My former colleague, Melanie Hatton, was the subject of a Twitter interview a couple of weeks ago. When asked what advice she would give lawyers starting out today, she responded that they should find an unrelated interest in addition to the law, to make themselves stand out. She has elaborated on that answer in a blog post, which draws on the commencement address that Steve Jobs gave at Stanford University in June 2005.
As Melanie summarises it:
Simply put, the more broad your experience and interests, the more opportunities there are in your life to connect the dots and bring a fresh and creative perspective to the table.
Law is no different, and some would argue more in need of creative energy: the best patent attorneys usually have a background in science and chemistry and a passion for photography might fuel a leading copyright lawyer’s quest to represent image right-holders.
I have made a similar point in the past here, and also in a long comment on a post by Jordan Furlong about legal education. But on reflection, I fear I may have overstated the case for breadth of interests.
Steven Johnson (whose book The Invention of Air was one of my fascinating reads of last year) has just published a study of scientific creativity, Where Good Ideas Come From: The Natural History of Innovation. His publisher has created a neat animated summary of the book, embedded below.
In the summary, Johnson says “the great driver of scientific innovation and technological innovation has been the historic increase in connectivity and our ability to reach out and exchange ideas with other people, and to borrow other people’s hunches and combine them with our hunches and turn them into something new.”
This is where the difference lies. The route to insight, creativity, or innovation depends only partly on being personally committed to an open-minded quest for different perspectives. It also requires connection and collaboration with other people. And the balance between the two constantly shifts. For some people, or some problems, the right response is to look at alternative disciplines or ideas. For others, wider connections might be a better answer.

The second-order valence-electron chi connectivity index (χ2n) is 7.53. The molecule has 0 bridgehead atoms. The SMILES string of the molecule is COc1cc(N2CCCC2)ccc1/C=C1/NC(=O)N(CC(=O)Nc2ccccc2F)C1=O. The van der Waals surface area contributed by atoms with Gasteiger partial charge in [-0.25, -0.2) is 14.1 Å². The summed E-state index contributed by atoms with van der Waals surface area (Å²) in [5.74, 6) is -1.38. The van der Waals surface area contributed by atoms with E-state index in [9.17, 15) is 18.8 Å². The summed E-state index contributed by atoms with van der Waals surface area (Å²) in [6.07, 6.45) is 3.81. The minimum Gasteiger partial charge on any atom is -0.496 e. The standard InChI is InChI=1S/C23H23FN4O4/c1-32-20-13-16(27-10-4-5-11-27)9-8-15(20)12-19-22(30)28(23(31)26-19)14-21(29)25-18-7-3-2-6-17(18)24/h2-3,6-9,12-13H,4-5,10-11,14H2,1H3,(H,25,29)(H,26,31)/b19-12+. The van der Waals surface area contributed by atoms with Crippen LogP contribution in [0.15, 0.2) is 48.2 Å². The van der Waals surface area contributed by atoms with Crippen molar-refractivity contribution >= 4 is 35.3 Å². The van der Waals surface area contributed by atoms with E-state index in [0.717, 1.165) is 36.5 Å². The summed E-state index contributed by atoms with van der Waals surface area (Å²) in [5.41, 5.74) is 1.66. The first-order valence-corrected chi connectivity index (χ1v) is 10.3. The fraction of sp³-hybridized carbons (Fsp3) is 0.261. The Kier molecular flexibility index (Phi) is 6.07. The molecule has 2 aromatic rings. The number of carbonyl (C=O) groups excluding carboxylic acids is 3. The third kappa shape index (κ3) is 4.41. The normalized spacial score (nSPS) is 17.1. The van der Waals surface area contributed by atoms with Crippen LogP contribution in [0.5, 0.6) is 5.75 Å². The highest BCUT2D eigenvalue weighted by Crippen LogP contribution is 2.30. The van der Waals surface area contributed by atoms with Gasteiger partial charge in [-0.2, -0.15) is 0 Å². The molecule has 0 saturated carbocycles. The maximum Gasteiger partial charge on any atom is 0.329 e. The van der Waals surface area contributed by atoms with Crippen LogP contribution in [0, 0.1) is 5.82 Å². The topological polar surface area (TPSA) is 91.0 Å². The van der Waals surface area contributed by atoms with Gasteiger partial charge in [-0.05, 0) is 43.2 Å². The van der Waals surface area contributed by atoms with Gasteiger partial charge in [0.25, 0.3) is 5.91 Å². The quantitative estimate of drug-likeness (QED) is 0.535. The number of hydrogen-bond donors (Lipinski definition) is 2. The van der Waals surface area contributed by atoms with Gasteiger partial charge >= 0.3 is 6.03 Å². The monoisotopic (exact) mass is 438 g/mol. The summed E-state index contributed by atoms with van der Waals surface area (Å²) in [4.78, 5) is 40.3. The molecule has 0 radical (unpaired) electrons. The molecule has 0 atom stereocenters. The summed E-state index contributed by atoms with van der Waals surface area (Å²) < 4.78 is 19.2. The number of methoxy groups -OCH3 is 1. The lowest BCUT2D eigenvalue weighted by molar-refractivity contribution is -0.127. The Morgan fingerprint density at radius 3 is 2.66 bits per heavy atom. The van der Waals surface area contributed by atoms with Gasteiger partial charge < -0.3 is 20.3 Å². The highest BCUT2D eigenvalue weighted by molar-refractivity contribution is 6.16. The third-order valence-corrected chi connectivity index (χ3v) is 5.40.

Over the Summer, I read The Strangest Man — a biography of Paul Dirac, who was probably Britain’s least well-known most influential physicist. Dirac was born in Bristol of a Cornish mother and Swiss father. Even allowing for the fact that his father was an overbearing bully, Dirac’s communications with his family were sketchy at best. He would send his mother a postcard every week, but it would usually only refer to the weather in Cambridge. When he won the Nobel Prize in 1933, his parents only found out when they read a report in the newspaper.
By contrast, Dirac clearly engaged deeply with his fellow physicists. He travelled widely and made connections in his own fashion — he tended to listen only as long as he was interested and speak only when he had clear (almost brusque) contributions to make. He was no conversationalist, but he is regarded as a real link between Einstein and Richard Feynman. So he made connections as well as he could, and he also drew on talents beyond theoretical physics. As a boy, he had been educated in a technical school: his perspective on atomic physics was therefore different from many of his contemporaries because he always sought elegantly calculated solutions.
Today’s Financial Times contained its annual survey of innovative lawyers. I don’t make a regular study of this publication, but I was struck this year by the fact that many of the instances of innovation embodied some form of connection or collaboration. It is just the beginning, but perhaps the trend is set for lawyers as it has been for scientists for many years. As Isaac Newton, Dirac’s predecessor as Lucasian Professor of Mathematics, put it: “If I have seen a little further it is by standing on the shoulders of Giants.”